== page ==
Petzel said the “vast majority” of those 35,000 had been serving in Iraq and Afghanistan, though some were injured in training accidents.

Sanders has claimed that 500,000 who served in Iraq and Afghanistan had PTSD or TBI, but Petzel’s numbers are less than half of that. That’s the case even if we use the higher 54,000 for “possible” TBI,  along with Petzel’s estimate of 119,000 with PTSD.

We don’t mean to diminish the seriousness of PTSD or its increasing occurrence. A year ago, the Institute of Medicine, which is part of the National Academies, released a report that said PTSD was “one of the signature injuries of the U.S. conflicts in Afghanistan and Iraq.” It found that the number of veterans with PTSD who sought care in the VA system had more than doubled from 2003 to 2012.

It reiterated the same numbers Petzel used for servicemembers with PTSD using VA services in 2012 (see Table 2-4).

However, when we dug further into this issue, we did find support for Sanders’ now year-old talking point.

When we asked for more recent numbers from the VA, the press office pointed us to a Senate resolution designating June 2015 “National Post-Traumatic Stress Disorder Awareness Month.” The preamble, for which the VA says it provided information, says: “[S]ince October 2001, more than 390,000 of the approximately 1,160,000 veterans of Operation Enduring Freedom, Operation Iraqi Freedom, and Operation New Dawn who have received health care from the Department of Veterans Affairs have been diagnosed with PTSD.”

That 390,000 figure wouldn’t include veterans with traumatic brain injury, which was part of Sanders’ claim, nor would it include veterans with PTSD who were not seeking care through the VA. The IOM 2014 report noted that its numbers likely underestimated the prevalence of PTSD, because not all veterans seek treatment at VA facilities.

On its website, the VA gives a ballpark estimate of the prevalence of PTSD. It says that about 11 percent to 20 percent of those who served in Iraq and Afghanistan have PTSD in a given year. If we apply the high-end estimate, 20 percent, to the total number who have served in Iraq and Afghanistan — about 2.5 million — that gets us to Sanders’ 500,000.

That’s not what the senator was told at the 2013 committee hearing, which his campaign cites as his source. But we were able to uncover some data that proved him right after all.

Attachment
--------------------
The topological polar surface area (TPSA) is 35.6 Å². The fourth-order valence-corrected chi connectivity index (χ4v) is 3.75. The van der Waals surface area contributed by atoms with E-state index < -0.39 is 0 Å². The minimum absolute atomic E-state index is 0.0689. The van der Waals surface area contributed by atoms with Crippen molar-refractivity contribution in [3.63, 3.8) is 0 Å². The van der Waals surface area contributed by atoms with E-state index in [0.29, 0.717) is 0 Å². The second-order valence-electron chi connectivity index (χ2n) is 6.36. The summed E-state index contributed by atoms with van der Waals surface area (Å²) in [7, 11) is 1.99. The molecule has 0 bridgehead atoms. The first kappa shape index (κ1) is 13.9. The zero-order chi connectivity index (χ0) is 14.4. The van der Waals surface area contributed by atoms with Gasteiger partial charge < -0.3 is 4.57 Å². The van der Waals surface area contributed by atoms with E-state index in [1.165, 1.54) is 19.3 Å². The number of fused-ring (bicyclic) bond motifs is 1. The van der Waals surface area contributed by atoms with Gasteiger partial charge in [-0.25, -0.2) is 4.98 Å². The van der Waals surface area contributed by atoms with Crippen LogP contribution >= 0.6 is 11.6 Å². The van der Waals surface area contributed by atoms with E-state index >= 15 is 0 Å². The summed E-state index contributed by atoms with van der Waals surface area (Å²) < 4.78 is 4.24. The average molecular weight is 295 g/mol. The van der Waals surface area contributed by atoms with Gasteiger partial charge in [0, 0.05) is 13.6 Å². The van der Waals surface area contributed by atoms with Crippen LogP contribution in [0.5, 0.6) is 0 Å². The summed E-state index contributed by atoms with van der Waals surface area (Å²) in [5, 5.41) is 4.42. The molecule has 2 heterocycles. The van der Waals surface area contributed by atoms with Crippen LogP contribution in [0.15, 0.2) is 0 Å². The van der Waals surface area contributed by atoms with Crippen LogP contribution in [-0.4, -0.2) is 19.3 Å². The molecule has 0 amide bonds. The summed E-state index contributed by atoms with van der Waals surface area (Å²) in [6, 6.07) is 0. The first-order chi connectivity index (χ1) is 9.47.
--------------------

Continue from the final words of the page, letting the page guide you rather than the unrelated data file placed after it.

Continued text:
— Lori Robertson

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Mailbag: Bernie Sanders on the Rich http://www.factcheck.org/2015/07/mailbag-bernie-sanders-on-the-rich/ http://www.factcheck.org/2015/07/mailbag-bernie-sanders-on-the-rich/#comments Mon, 27 Jul 2015 17:03:55 +0000 http://www.factcheck.org/?p=97573 This week, readers sent us letters about a claim made by Sen. Bernie Sanders, who is running for the Democratic nomination for president, about income inequality in the United States.

In the FactCheck Mailbag, we feature some of the email we receive. Readers can send comments to editor@factcheck.org. Letters may be edited for length.


The Wealth of  ‘the Few’

In your article [“Sanders Stretches State of the Rich,” July 23], you arbitrarily define “the few” as 0.1 percent, or one out of 1,000 people. Then you generously say that Mr. Sanders may consider it 1 percent, or one out of 100. Myself, I would consider the few, in this context, as maybe 5 percent, or five out of 100. If I had a large group of people, and I selected 5 percent, yes, that would be a few. And yes, if just 5 percent of the population holds over 50 percent of the wealth, that is a great cause of concern. I believe it is the highest concentration since the late [19]20s. In my book anyway.

Randy Stemen  
Cincinnati, Ohio


It took an incredible degree of verbal jiu jitsu, but you turned the (undefined) “few” into the 0.1 percent, then turned that into “the rich.” I think that most of us would consider the top 1 percent, or even the top 10 percent, to be “few” (at least relatively). While on the other hand, most of us in the bottom four quintiles would consider the top 20 percentile to be rich.

To focus your criticism of Senator Sanders’ statement almost entirely on an assumption that he means the top 0.1 percent, and only briefly considering that he might mean a larger share of the population than that (and even then only the top 1 percent), is an incredibly elitist reading of his statement. You do not even consider that the substantial share of national wealth held by the wealthiest 0.1 percent in this country is an indicator of the share of the wealth held by the top 5 percent or 10 percent. Your headline writer then takes the opposite tack and turns your critique, which focuses on an extremely narrow interpretation of “the few,” and generalizes it into “the rich.”